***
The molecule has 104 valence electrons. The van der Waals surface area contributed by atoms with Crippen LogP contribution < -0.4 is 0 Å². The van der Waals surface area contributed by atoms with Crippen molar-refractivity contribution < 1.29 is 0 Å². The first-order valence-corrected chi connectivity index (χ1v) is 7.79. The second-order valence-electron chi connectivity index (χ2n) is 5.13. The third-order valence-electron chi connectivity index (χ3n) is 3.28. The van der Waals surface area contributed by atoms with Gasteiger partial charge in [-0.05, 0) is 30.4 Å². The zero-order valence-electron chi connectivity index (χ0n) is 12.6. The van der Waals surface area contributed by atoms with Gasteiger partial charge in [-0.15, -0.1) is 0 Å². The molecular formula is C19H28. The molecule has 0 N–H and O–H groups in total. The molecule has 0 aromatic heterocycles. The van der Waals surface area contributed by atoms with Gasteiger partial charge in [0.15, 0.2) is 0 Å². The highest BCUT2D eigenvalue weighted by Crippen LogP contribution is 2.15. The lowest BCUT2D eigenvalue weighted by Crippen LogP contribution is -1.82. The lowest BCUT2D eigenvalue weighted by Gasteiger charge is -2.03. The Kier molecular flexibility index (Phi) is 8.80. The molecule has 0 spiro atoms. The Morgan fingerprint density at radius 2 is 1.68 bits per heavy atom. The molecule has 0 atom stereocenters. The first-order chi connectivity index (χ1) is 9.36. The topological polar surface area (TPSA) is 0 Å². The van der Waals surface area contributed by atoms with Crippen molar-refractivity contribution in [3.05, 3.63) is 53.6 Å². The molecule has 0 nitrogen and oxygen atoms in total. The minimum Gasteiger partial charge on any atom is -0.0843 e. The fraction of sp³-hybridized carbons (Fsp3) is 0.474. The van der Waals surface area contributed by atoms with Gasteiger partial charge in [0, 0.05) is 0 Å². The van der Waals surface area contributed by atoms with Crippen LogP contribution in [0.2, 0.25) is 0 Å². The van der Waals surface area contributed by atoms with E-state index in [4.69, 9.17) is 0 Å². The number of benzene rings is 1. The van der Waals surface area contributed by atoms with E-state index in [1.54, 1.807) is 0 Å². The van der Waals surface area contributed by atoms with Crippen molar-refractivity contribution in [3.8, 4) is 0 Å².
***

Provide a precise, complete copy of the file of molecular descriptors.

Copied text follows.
The molecule has 104 valence electrons. The van der Waals surface area contributed by atoms with Crippen LogP contribution < -0.4 is 0 Å². The van der Waals surface area contributed by atoms with Crippen molar-refractivity contribution < 1.29 is 0 Å². The first-order valence-corrected chi connectivity index (χ1v) is 7.79. The second-order valence-electron chi connectivity index (χ2n) is 5.13. The third-order valence-electron chi connectivity index (χ3n) is 3.28. The van der Waals surface area contributed by atoms with Gasteiger partial charge in [-0.05, 0) is 30.4 Å². The zero-order valence-electron chi connectivity index (χ0n) is 12.6. The van der Waals surface area contributed by atoms with Gasteiger partial charge in [-0.15, -0.1) is 0 Å². The molecular formula is C19H28. The molecule has 0 N–H and O–H groups in total. The molecule has 0 aromatic heterocycles. The van der Waals surface area contributed by atoms with Gasteiger partial charge in [0.15, 0.2) is 0 Å². The highest BCUT2D eigenvalue weighted by Crippen LogP contribution is 2.15. The lowest BCUT2D eigenvalue weighted by Crippen LogP contribution is -1.82. The lowest BCUT2D eigenvalue weighted by Gasteiger charge is -2.03. The Kier molecular flexibility index (Phi) is 8.80. The molecule has 0 spiro atoms. The Morgan fingerprint density at radius 2 is 1.68 bits per heavy atom. The molecule has 0 atom stereocenters. The first-order chi connectivity index (χ1) is 9.36. The topological polar surface area (TPSA) is 0 Å². The van der Waals surface area contributed by atoms with Crippen molar-refractivity contribution in [3.05, 3.63) is 53.6 Å². The molecule has 0 nitrogen and oxygen atoms in total. The minimum Gasteiger partial charge on any atom is -0.0843 e. The fraction of sp³-hybridized carbons (Fsp3) is 0.474. The van der Waals surface area contributed by atoms with Gasteiger partial charge in [0, 0.05) is 0 Å². The van der Waals surface area contributed by atoms with Crippen LogP contribution in [0.2, 0.25) is 0 Å². The van der Waals surface area contributed by atoms with E-state index in [4.69, 9.17) is 0 Å². The number of benzene rings is 1. The van der Waals surface area contributed by atoms with E-state index in [1.54, 1.807) is 0 Å². The van der Waals surface area contributed by atoms with Crippen molar-refractivity contribution in [3.8, 4) is 0 Å².